How the state and Eskom plan to cut municipal debt
The government is looking to introduce measures to reduce the large amounts of money municipalities owe Eskom, including increasing from 15 to 30 the number of days upon which an overdue amount may attract interest.
Another proposal is to change the model of penalising municipalities for exceeding their allocated bulk electricity.
This emerged at a briefing to Parliament’s standing committee on public accounts (Scopa) by Co-operative Governance and Traditional Affairs Minister Zweli Mkhize, who is also the chairman of the interministerial task team on the issue.
Mkhize said the government was talking to Eskom about its credit control policy, with a view to curbing the further escalation of debt. This comes amid concerns from municipalities over the interest the utility charges on overdue amounts.
Cash-strapped Eskom is owed just more than R13bn by municipalities, with the top 10 nonpayers owing R10bn. In turn, municipalities are owed R139bn by residents for services.
Some residents have attributed their failure to pay for electricity to high levels of unemployment and poverty.
Eskom found itself in a severe financial crisis in late 2017 after lenders turned off the taps due to state capture and corruption allegations. The company has a debt burden of R350bn‚ increasing by about R70bn a year.
The Reserve Bank has warned that the rising contingent liabilities of state-owned entities remain a concern and could lead to further credit ratings downgrades.
Eskom had previously threatened to cut off supply to the municipalities.
"All the parties are determined to find lasting solutions and municipalities have indi-cated that they are keen to support all the efforts and implement the decisions deriving from the process [to address the Eskom debt]," said Mkhize.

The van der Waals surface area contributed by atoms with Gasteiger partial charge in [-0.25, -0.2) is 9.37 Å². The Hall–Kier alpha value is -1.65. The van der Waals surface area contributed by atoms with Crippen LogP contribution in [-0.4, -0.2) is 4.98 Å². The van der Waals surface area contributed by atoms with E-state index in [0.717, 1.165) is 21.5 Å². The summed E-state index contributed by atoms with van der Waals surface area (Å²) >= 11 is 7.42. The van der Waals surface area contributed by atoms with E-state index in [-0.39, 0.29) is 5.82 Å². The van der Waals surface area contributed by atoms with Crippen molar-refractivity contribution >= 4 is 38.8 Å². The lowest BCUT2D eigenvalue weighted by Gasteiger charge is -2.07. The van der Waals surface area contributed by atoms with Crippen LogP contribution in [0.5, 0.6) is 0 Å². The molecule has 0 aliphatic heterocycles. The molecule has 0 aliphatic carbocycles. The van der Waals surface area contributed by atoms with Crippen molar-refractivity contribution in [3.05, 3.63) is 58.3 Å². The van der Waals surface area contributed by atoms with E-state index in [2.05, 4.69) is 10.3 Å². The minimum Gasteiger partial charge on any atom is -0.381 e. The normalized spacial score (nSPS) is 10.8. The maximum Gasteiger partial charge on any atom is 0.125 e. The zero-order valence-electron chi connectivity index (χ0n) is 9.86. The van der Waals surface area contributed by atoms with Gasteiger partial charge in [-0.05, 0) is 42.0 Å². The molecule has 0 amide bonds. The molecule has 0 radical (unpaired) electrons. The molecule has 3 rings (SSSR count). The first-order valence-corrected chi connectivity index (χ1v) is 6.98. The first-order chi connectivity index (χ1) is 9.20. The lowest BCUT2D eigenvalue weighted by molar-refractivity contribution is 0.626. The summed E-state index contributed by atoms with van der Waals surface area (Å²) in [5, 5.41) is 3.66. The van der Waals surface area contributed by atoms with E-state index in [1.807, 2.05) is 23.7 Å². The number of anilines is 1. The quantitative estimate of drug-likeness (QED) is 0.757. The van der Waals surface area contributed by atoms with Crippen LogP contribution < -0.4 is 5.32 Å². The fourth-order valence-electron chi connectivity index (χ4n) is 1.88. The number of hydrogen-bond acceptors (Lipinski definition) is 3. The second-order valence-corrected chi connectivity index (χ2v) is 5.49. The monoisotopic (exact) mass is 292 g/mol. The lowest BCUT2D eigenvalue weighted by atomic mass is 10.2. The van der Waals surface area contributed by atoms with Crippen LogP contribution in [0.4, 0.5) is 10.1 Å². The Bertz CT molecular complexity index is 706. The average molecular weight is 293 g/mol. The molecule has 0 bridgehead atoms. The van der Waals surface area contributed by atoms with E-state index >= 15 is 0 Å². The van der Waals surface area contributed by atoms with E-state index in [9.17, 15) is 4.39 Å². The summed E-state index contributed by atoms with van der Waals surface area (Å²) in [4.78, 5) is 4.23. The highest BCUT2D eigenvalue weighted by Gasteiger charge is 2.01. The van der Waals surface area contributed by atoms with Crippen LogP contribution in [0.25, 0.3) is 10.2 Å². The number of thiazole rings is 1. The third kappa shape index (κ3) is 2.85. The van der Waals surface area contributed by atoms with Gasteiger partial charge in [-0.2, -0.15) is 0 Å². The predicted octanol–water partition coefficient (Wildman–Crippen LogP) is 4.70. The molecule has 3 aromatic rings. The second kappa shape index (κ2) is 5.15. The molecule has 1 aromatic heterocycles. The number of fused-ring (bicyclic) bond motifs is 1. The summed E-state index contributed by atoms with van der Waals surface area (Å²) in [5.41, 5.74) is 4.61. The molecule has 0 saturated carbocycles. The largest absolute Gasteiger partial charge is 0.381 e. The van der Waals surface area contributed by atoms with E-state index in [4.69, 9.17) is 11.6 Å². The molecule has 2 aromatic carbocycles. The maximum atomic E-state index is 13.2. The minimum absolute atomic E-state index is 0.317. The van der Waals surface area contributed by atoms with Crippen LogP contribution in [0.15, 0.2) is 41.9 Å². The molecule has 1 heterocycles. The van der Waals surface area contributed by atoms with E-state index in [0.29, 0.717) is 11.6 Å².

He said the government wanted to improve governance in municipalities to ensure there were qualified officials to manage financial functions such as revenue collection.
Scopa chairman Themba Godi said the committee was satisfied that the government was proactively trying to address the escalating municipal debt crisis.
"Scopa is looking forward to a report back from the [ministerial task team] in September," said Godi.
The committee has emphasised that the task team needs to convince Eskom not to go ahead with the interruptions since the matter is now being given priority attention.
"This is so that ordinary South Africans can have peace of mind with the knowledge that Parliament and government are on top of this matter.
"Scopa also wants to emphasise that municipalities must honour their debt and their payment arrangements.
"The fact that both Parliament and the government are intervening does not mean that they should relax.
"Municipalities should also jack up their financial management processes and systems and cut off [the] waste of public money," Godi said.